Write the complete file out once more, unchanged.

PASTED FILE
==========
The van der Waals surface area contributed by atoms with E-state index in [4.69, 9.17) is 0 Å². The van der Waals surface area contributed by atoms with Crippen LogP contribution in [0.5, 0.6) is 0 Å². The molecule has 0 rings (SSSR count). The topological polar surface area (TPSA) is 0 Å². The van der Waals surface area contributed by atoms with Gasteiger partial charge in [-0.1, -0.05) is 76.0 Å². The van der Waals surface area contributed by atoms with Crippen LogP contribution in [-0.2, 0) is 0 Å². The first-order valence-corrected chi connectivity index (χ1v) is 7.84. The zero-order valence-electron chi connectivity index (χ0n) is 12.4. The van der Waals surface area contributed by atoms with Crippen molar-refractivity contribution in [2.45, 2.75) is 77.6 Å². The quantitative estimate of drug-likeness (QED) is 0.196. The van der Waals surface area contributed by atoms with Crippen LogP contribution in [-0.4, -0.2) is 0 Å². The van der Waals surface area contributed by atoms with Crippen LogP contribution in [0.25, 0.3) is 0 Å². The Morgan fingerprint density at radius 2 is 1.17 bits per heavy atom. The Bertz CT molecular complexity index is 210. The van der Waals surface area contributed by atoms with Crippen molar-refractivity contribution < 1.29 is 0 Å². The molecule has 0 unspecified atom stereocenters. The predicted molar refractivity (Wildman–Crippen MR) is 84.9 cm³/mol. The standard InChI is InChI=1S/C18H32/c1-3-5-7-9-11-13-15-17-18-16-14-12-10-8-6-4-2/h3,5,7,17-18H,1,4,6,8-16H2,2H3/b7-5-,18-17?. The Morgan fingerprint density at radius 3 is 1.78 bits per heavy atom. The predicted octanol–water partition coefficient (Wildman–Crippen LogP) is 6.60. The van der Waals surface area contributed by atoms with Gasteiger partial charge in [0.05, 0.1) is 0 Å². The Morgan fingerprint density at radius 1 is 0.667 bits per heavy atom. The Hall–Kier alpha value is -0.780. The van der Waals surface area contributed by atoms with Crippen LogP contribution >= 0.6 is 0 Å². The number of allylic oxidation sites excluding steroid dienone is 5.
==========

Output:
The van der Waals surface area contributed by atoms with E-state index in [4.69, 9.17) is 0 Å². The van der Waals surface area contributed by atoms with Crippen LogP contribution in [0.5, 0.6) is 0 Å². The molecule has 0 rings (SSSR count). The topological polar surface area (TPSA) is 0 Å². The van der Waals surface area contributed by atoms with Gasteiger partial charge in [-0.1, -0.05) is 76.0 Å². The van der Waals surface area contributed by atoms with Crippen LogP contribution in [-0.2, 0) is 0 Å². The first-order valence-corrected chi connectivity index (χ1v) is 7.84. The zero-order valence-electron chi connectivity index (χ0n) is 12.4. The van der Waals surface area contributed by atoms with Crippen molar-refractivity contribution in [2.45, 2.75) is 77.6 Å². The quantitative estimate of drug-likeness (QED) is 0.196. The van der Waals surface area contributed by atoms with Crippen LogP contribution in [-0.4, -0.2) is 0 Å². The van der Waals surface area contributed by atoms with Crippen LogP contribution in [0.25, 0.3) is 0 Å². The Morgan fingerprint density at radius 2 is 1.17 bits per heavy atom. The Bertz CT molecular complexity index is 210. The van der Waals surface area contributed by atoms with Crippen molar-refractivity contribution < 1.29 is 0 Å². The molecule has 0 unspecified atom stereocenters. The predicted molar refractivity (Wildman–Crippen MR) is 84.9 cm³/mol. The standard InChI is InChI=1S/C18H32/c1-3-5-7-9-11-13-15-17-18-16-14-12-10-8-6-4-2/h3,5,7,17-18H,1,4,6,8-16H2,2H3/b7-5-,18-17?. The Morgan fingerprint density at radius 3 is 1.78 bits per heavy atom. The predicted octanol–water partition coefficient (Wildman–Crippen LogP) is 6.60. The van der Waals surface area contributed by atoms with Gasteiger partial charge in [0.05, 0.1) is 0 Å². The Morgan fingerprint density at radius 1 is 0.667 bits per heavy atom. The Hall–Kier alpha value is -0.780. The van der Waals surface area contributed by atoms with Crippen LogP contribution >= 0.6 is 0 Å². The number of allylic oxidation sites excluding steroid dienone is 5.